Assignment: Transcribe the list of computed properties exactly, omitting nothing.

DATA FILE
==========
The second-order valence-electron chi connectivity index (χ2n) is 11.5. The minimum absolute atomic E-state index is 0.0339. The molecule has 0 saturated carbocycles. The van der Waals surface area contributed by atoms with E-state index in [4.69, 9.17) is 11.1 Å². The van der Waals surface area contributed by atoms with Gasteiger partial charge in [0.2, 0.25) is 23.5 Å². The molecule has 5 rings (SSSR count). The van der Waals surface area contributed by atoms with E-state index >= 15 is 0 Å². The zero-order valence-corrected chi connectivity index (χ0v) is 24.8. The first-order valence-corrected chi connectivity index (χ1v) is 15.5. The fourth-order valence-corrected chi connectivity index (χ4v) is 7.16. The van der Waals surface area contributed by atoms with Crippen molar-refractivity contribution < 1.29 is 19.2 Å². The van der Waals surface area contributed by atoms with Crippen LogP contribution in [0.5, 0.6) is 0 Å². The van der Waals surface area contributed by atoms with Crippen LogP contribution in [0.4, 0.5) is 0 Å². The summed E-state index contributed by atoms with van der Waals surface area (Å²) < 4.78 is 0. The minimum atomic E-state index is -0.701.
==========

The second-order valence-electron chi connectivity index (χ2n) is 11.5. The minimum absolute atomic E-state index is 0.0339. The molecule has 0 saturated carbocycles. The van der Waals surface area contributed by atoms with E-state index in [4.69, 9.17) is 11.1 Å². The van der Waals surface area contributed by atoms with Gasteiger partial charge in [0.2, 0.25) is 23.5 Å². The molecule has 5 rings (SSSR count). The van der Waals surface area contributed by atoms with E-state index >= 15 is 0 Å². The zero-order valence-corrected chi connectivity index (χ0v) is 24.8. The first-order valence-corrected chi connectivity index (χ1v) is 15.5. The fourth-order valence-corrected chi connectivity index (χ4v) is 7.16. The van der Waals surface area contributed by atoms with Crippen molar-refractivity contribution < 1.29 is 19.2 Å². The van der Waals surface area contributed by atoms with Crippen LogP contribution in [0.5, 0.6) is 0 Å². The van der Waals surface area contributed by atoms with Crippen LogP contribution in [0.4, 0.5) is 0 Å². The summed E-state index contributed by atoms with van der Waals surface area (Å²) < 4.78 is 0. The minimum atomic E-state index is -0.701.